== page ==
The burden of proof that is placed upon the noncustodial parent seeking to change custody of the children is heavy. The noncustodial parent must prove his or her own fitness to have custody and also that a change in custody would materially promote the children's best interests and welfare. Ex parte McLendon, 455 So. 2d 863 (Ala.1984). The degree to which the best interests and welfare of the children are materially promoted should be shown to more than offset the disruptive effects naturally created by uprooting the children from their present environment. See, Curl v. Curl, 526 So. 2d 26 (Ala.Civ.App.1988); Wood v. Wood, 333 So. 2d 826 (Ala.Civ.App. 1976).
The evidence produced at the hearing indicates that the mother has been living with her boyfriend, whom she intends to marry. The boyfriend has recently been arrested on a battery charge and has threatened to kill the father and the mother's stepfather. The older child's school teacher testified that the child sometimes arrives at school improperly dressed and disheveled and that the child is hard to control and lacks discipline. The younger child's day care teacher reveals a similar assessment of that child. Both teachers testified that, when the father came back into town and began interacting with the children, the children's attitudes and appearances improved significantly. Employees of the apartment complex where the mother and children reside testified that the mother's apartment was unclean, a "mess," and that the children are often without proper supervision. At the time of the hearing the mother had been laid off from her job, but was looking for employment.
As respects the father, the evidence is extremely limited. It appears that the father is a professional musician and moves quite often. The father did not testify, nor did he offer any evidence of his present financial situation, employment history, or housing arrangements.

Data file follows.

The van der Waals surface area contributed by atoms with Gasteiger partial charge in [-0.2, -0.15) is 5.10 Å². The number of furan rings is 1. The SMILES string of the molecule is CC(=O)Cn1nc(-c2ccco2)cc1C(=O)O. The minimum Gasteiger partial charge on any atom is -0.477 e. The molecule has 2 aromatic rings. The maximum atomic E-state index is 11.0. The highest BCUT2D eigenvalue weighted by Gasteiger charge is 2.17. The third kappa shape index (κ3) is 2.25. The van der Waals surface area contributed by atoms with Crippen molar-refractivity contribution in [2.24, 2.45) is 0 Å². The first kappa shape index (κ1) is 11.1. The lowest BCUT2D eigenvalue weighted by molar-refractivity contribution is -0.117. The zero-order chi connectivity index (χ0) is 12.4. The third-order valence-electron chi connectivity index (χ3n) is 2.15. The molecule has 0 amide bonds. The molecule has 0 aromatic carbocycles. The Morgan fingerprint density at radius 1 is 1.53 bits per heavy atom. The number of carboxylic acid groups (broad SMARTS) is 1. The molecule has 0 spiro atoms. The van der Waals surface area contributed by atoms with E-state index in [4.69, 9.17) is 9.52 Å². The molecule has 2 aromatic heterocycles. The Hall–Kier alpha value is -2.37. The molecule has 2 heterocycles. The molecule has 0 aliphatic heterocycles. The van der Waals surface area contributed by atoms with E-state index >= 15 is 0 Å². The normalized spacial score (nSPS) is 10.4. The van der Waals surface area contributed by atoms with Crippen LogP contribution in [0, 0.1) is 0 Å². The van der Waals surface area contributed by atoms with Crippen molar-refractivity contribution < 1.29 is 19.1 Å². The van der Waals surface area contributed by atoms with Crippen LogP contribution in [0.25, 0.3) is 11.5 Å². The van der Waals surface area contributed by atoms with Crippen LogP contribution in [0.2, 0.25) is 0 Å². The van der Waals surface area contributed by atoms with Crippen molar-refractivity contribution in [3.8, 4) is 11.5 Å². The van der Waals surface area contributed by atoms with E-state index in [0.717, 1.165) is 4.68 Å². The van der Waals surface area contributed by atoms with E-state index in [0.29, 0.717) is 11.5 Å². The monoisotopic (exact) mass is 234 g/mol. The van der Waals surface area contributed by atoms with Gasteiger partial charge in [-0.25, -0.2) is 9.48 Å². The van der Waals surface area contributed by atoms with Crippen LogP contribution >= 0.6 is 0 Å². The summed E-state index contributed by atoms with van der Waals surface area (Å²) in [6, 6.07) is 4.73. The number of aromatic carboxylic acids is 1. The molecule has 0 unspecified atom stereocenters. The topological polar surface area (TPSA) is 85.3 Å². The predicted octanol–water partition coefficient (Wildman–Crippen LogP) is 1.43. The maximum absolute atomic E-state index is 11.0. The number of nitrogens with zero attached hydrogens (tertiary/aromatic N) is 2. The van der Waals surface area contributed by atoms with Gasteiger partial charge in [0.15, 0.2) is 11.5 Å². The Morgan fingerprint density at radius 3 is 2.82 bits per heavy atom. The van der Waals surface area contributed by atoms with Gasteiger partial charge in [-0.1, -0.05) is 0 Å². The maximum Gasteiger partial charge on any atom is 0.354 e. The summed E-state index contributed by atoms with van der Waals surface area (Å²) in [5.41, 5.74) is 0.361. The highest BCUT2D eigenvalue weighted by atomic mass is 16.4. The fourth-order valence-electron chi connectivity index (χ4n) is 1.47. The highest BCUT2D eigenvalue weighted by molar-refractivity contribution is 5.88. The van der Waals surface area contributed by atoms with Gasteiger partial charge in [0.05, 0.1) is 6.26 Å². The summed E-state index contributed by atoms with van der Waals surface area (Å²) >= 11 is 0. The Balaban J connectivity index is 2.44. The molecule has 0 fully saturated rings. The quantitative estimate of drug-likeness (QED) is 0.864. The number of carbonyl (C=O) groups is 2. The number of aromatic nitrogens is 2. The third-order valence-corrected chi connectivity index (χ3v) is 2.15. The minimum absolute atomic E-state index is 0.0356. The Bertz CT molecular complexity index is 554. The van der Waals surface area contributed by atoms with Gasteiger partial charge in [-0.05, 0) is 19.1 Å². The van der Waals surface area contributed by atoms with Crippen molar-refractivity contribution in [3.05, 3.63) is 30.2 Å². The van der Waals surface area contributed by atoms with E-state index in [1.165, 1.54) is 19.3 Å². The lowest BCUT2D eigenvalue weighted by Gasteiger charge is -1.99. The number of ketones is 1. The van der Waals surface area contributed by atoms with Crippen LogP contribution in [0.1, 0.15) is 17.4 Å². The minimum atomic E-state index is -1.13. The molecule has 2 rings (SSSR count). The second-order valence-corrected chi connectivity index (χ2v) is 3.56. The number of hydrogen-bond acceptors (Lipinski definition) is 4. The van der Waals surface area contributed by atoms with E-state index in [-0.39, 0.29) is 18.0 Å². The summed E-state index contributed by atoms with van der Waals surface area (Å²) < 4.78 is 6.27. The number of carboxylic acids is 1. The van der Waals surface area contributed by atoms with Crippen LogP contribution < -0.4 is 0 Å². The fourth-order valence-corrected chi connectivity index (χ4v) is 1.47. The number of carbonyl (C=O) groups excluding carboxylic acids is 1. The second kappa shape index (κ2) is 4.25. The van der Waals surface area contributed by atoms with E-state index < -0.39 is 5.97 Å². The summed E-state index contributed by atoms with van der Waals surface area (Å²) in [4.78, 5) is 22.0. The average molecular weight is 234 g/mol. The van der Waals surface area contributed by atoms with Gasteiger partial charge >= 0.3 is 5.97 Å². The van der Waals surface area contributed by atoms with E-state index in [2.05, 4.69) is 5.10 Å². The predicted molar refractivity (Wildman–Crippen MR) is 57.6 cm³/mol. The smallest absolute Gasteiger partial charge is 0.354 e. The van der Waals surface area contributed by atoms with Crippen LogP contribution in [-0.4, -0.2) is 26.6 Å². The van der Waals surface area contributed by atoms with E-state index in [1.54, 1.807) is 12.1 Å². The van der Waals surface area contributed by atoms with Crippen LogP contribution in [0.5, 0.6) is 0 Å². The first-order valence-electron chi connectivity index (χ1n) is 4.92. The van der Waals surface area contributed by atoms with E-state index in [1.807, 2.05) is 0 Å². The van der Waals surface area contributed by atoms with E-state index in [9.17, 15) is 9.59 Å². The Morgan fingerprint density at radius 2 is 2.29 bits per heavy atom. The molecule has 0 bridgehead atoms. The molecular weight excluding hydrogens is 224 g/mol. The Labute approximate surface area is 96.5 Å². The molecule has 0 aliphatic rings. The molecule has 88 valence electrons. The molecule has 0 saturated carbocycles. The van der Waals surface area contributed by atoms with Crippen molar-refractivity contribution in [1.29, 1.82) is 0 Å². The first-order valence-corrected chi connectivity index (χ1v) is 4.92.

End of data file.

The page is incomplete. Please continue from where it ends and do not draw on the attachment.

The burden of proof was upon the father to show affirmatively that he is "fit" to have the care and custody of the children. See, McLendon. We have diligently searched the record and can find no proof of the father's fitness (or his unfitness, as the case may be) sufficient to justify a change in custody. We observe that the tendencies of the evidence raise serious doubt about the fitness of the mother; however, given the lack of evidence concerning the father's present situation and the fact that the record clearly shows the father has failed to pay child support (which, either in whole or in part, could explain the living conditions of the mother and children), we must reverse the decision of the trial court changing custody of the children from the mother to the father. If the father has evidence which would meet the requirements of proof established by Ex parte McLendon, he should present it to the trial court. The issue of proper custody of minor children is never closed. Vaughn v. Vaughn, 473 So. 2d 1090 (Ala.Civ.App.1985).
We affirm the trial court in its determination of the father's arrearage. We reverse the change of custody and support award and remand the case.
The foregoing opinion was prepared by Retired Appellate Judge L. CHARLES WRIGHT while serving on active duty status as a judge of this court under the provisions of section 12-18-10(e), Code 1975, and this opinion is hereby adopted as that of the court.
AFFIRMED IN PART, REVERSED IN PART AND REMANDED.
All the Judges concur.